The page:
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One-Way Accountability

Guantanamo Detainee Pleads Guilty; Details of Government Crimes Against Him Remain Classified Top Secret

I’m making a leap of faith here, sir. That is all I can do.
-Majid Khan, Guantánamo Bay, February 29, 2012

At the US Naval Base at Guantánamo Bay in Cuba on 29 February 2012, Pakistani national Majid Shoukat Khan pleaded guilty to a range of charges under the US Military Commissions Act, including murder and attempted murder “in violation of the law of war”, before US Army Colonel James Pohl in his role as a military commission judge.  Under the terms of a pre-trial plea agreement, Majid Khan is now convicted as charged and will be sentenced in February 2016 or earlier. In the interim, he is required under the agreement to cooperate “fully and truthfully” with the US government, including with military and civilian prosecutors, and law enforcement, military and intelligence authorities.
The factual allegations in relation to which Majid Khan admitted personal responsibility include conspiring with al-Qa’ida to assassinate a former President of Pakistan via a suicide bombing in 2002 and transferring funds for a group, al-Qa’ida, he knew to be engaged in terrorism, which were later used in the bombing of a hotel in Indonesia that occurred in August 2003 and in which 11 people were killed. Under the plea agreement, if he cooperates fully, he faces a prison sentence of up to 19 years, from the date of his guilty plea.  Once he has served any such sentence, the government reserves the right to return him to indefinite “law of war” detention. Majid Khan’s “leap of faith” is that he will be released after serving whatever term of imprisonment he is given in or before February 2016.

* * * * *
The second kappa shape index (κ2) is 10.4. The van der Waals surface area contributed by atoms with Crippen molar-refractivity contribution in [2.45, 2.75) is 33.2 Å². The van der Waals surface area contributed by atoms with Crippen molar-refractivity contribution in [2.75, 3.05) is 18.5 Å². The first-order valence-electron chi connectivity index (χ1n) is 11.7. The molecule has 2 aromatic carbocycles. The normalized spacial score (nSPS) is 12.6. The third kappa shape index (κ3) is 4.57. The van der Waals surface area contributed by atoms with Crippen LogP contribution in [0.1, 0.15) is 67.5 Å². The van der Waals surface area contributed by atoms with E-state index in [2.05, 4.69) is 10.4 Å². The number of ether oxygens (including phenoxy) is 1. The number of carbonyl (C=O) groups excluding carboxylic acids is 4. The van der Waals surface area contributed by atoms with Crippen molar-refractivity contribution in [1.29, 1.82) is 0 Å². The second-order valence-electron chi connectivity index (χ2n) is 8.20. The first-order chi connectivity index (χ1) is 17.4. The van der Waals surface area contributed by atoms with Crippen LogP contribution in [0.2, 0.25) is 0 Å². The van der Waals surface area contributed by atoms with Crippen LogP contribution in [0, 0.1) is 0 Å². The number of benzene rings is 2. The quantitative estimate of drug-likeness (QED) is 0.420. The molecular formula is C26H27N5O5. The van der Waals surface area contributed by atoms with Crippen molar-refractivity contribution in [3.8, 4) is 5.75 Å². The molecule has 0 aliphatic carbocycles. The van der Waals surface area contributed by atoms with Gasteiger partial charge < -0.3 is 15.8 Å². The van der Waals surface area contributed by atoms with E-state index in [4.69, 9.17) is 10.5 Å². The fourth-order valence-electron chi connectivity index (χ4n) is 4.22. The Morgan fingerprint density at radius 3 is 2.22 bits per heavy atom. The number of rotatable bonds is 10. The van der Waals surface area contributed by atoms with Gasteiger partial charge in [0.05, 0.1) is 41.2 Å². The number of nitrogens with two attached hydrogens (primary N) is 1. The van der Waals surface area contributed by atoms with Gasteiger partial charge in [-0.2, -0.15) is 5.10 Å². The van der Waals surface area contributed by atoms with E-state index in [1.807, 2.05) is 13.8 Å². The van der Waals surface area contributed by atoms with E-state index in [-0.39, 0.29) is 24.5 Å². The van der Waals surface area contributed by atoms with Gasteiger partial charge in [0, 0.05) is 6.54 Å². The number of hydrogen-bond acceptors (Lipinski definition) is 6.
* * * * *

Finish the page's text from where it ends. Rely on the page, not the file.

At a press conference at Guantánamo after the plea hearing, the current Chief Prosecutor for the military commissions, Brigadier General Mark Martins, said that “Mr Khan has, importantly and commendably, accepted responsibility and expressed remorse for his actions.” General Martins noted that “no-one has alleged that he was a mastermind or a leader” and noted that Majid Khan had been convicted “on a rationale of indirect liability” whereby “you can be guilty of a substantive offence that you didn’t directly do but that was a natural and foreseeable consequences of an agreement that came into play and that you never withdrew from”. The facts taken together with Majid Khan’s acceptance of responsibility for his actions, the Chief Prosecutor asserted, rendered the plea arrangement “a very credible result that fits, that is justice, and that is an appropriate holding of accountability”.